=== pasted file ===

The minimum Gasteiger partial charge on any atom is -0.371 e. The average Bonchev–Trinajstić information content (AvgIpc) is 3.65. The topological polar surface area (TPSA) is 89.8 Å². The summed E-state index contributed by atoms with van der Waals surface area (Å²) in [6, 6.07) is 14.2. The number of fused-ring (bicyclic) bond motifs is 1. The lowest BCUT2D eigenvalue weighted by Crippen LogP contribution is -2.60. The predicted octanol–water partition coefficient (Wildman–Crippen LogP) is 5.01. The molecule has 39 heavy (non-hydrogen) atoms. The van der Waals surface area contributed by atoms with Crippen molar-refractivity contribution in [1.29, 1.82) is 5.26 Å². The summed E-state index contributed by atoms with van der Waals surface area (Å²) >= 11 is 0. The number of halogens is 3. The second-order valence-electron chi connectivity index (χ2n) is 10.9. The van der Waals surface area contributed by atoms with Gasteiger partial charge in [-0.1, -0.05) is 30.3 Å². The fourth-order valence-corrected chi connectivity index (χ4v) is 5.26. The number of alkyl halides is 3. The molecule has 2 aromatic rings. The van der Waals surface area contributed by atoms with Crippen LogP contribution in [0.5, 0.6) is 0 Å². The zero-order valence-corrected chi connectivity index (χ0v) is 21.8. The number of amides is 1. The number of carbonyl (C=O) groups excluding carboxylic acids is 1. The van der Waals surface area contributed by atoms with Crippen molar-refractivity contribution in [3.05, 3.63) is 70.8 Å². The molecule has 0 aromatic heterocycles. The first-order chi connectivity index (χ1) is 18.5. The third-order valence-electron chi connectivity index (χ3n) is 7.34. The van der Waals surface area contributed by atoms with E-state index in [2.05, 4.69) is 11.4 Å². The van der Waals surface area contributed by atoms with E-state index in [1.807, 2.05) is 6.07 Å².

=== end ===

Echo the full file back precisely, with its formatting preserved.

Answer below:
The minimum Gasteiger partial charge on any atom is -0.371 e. The average Bonchev–Trinajstić information content (AvgIpc) is 3.65. The topological polar surface area (TPSA) is 89.8 Å². The summed E-state index contributed by atoms with van der Waals surface area (Å²) in [6, 6.07) is 14.2. The number of fused-ring (bicyclic) bond motifs is 1. The lowest BCUT2D eigenvalue weighted by Crippen LogP contribution is -2.60. The predicted octanol–water partition coefficient (Wildman–Crippen LogP) is 5.01. The molecule has 39 heavy (non-hydrogen) atoms. The van der Waals surface area contributed by atoms with Crippen molar-refractivity contribution in [1.29, 1.82) is 5.26 Å². The summed E-state index contributed by atoms with van der Waals surface area (Å²) >= 11 is 0. The number of halogens is 3. The second-order valence-electron chi connectivity index (χ2n) is 10.9. The van der Waals surface area contributed by atoms with Gasteiger partial charge in [-0.1, -0.05) is 30.3 Å². The fourth-order valence-corrected chi connectivity index (χ4v) is 5.26. The number of alkyl halides is 3. The molecule has 2 aromatic rings. The van der Waals surface area contributed by atoms with Crippen LogP contribution in [0.5, 0.6) is 0 Å². The zero-order valence-corrected chi connectivity index (χ0v) is 21.8. The number of amides is 1. The number of carbonyl (C=O) groups excluding carboxylic acids is 1. The van der Waals surface area contributed by atoms with Crippen molar-refractivity contribution in [3.05, 3.63) is 70.8 Å². The molecule has 0 aromatic heterocycles. The first-order chi connectivity index (χ1) is 18.5. The third-order valence-electron chi connectivity index (χ3n) is 7.34. The van der Waals surface area contributed by atoms with E-state index in [2.05, 4.69) is 11.4 Å². The van der Waals surface area contributed by atoms with E-state index in [1.807, 2.05) is 6.07 Å².